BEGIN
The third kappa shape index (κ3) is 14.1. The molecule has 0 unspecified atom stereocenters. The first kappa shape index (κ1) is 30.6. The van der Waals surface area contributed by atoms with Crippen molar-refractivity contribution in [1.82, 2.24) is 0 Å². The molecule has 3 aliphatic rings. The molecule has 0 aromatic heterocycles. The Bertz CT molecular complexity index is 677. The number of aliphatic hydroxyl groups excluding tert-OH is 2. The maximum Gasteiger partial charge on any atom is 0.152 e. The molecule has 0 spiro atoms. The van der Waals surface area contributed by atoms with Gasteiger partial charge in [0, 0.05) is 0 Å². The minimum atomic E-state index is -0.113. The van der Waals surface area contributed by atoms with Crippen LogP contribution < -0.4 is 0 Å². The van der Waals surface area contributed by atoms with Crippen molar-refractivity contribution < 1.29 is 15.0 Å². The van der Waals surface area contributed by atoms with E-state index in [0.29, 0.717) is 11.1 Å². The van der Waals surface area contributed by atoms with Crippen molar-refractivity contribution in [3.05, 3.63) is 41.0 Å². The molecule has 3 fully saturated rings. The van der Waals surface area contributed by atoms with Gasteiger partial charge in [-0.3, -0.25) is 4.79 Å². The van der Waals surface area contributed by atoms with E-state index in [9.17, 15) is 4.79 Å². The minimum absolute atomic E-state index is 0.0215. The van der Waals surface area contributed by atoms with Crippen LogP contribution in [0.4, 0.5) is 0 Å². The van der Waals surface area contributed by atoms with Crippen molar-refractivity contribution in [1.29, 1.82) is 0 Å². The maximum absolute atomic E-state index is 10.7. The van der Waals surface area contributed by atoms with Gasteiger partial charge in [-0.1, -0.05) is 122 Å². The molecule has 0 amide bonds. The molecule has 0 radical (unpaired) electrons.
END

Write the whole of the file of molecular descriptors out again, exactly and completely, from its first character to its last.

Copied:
The third kappa shape index (κ3) is 14.1. The molecule has 0 unspecified atom stereocenters. The first kappa shape index (κ1) is 30.6. The van der Waals surface area contributed by atoms with Crippen molar-refractivity contribution in [1.82, 2.24) is 0 Å². The molecule has 3 aliphatic rings. The molecule has 0 aromatic heterocycles. The Bertz CT molecular complexity index is 677. The number of aliphatic hydroxyl groups excluding tert-OH is 2. The maximum Gasteiger partial charge on any atom is 0.152 e. The molecule has 0 spiro atoms. The van der Waals surface area contributed by atoms with Gasteiger partial charge in [0, 0.05) is 0 Å². The minimum atomic E-state index is -0.113. The van der Waals surface area contributed by atoms with Crippen LogP contribution < -0.4 is 0 Å². The van der Waals surface area contributed by atoms with Crippen molar-refractivity contribution < 1.29 is 15.0 Å². The van der Waals surface area contributed by atoms with E-state index in [0.29, 0.717) is 11.1 Å². The van der Waals surface area contributed by atoms with Crippen molar-refractivity contribution in [3.05, 3.63) is 41.0 Å². The molecule has 3 fully saturated rings. The van der Waals surface area contributed by atoms with Gasteiger partial charge in [-0.3, -0.25) is 4.79 Å². The van der Waals surface area contributed by atoms with E-state index in [9.17, 15) is 4.79 Å². The minimum absolute atomic E-state index is 0.0215. The van der Waals surface area contributed by atoms with Crippen LogP contribution in [0.4, 0.5) is 0 Å². The van der Waals surface area contributed by atoms with Crippen molar-refractivity contribution in [1.29, 1.82) is 0 Å². The maximum absolute atomic E-state index is 10.7. The van der Waals surface area contributed by atoms with Gasteiger partial charge in [-0.1, -0.05) is 122 Å². The molecule has 0 amide bonds. The molecule has 0 radical (unpaired) electrons.